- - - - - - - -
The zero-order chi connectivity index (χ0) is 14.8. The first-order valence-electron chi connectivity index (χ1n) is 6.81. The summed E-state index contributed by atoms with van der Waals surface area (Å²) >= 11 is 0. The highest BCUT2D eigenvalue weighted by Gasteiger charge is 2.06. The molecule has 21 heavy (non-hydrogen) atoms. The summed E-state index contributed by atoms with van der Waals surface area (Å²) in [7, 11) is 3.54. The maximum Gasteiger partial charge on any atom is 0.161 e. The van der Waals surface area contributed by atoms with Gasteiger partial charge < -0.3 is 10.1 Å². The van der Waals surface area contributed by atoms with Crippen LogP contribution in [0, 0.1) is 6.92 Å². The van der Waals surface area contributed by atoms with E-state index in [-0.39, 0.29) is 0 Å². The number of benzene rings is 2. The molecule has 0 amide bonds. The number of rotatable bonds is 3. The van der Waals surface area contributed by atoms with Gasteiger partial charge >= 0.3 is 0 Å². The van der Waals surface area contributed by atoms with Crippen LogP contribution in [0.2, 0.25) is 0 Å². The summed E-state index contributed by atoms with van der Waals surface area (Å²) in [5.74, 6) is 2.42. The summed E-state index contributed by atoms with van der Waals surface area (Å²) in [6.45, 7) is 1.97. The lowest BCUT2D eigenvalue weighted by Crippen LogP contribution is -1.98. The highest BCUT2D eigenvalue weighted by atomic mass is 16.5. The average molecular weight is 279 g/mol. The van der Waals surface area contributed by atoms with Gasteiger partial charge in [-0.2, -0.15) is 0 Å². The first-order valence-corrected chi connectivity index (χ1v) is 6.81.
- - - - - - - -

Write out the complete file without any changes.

The zero-order chi connectivity index (χ0) is 14.8. The first-order valence-electron chi connectivity index (χ1n) is 6.81. The summed E-state index contributed by atoms with van der Waals surface area (Å²) >= 11 is 0. The highest BCUT2D eigenvalue weighted by Gasteiger charge is 2.06. The molecule has 21 heavy (non-hydrogen) atoms. The summed E-state index contributed by atoms with van der Waals surface area (Å²) in [7, 11) is 3.54. The maximum Gasteiger partial charge on any atom is 0.161 e. The van der Waals surface area contributed by atoms with Gasteiger partial charge < -0.3 is 10.1 Å². The van der Waals surface area contributed by atoms with Crippen LogP contribution in [0, 0.1) is 6.92 Å². The van der Waals surface area contributed by atoms with E-state index in [-0.39, 0.29) is 0 Å². The number of benzene rings is 2. The molecule has 0 amide bonds. The number of rotatable bonds is 3. The van der Waals surface area contributed by atoms with Gasteiger partial charge >= 0.3 is 0 Å². The van der Waals surface area contributed by atoms with Crippen LogP contribution in [0.2, 0.25) is 0 Å². The summed E-state index contributed by atoms with van der Waals surface area (Å²) in [5.74, 6) is 2.42. The summed E-state index contributed by atoms with van der Waals surface area (Å²) in [6.45, 7) is 1.97. The lowest BCUT2D eigenvalue weighted by Crippen LogP contribution is -1.98. The highest BCUT2D eigenvalue weighted by atomic mass is 16.5. The average molecular weight is 279 g/mol. The van der Waals surface area contributed by atoms with Gasteiger partial charge in [-0.2, -0.15) is 0 Å². The first-order valence-corrected chi connectivity index (χ1v) is 6.81.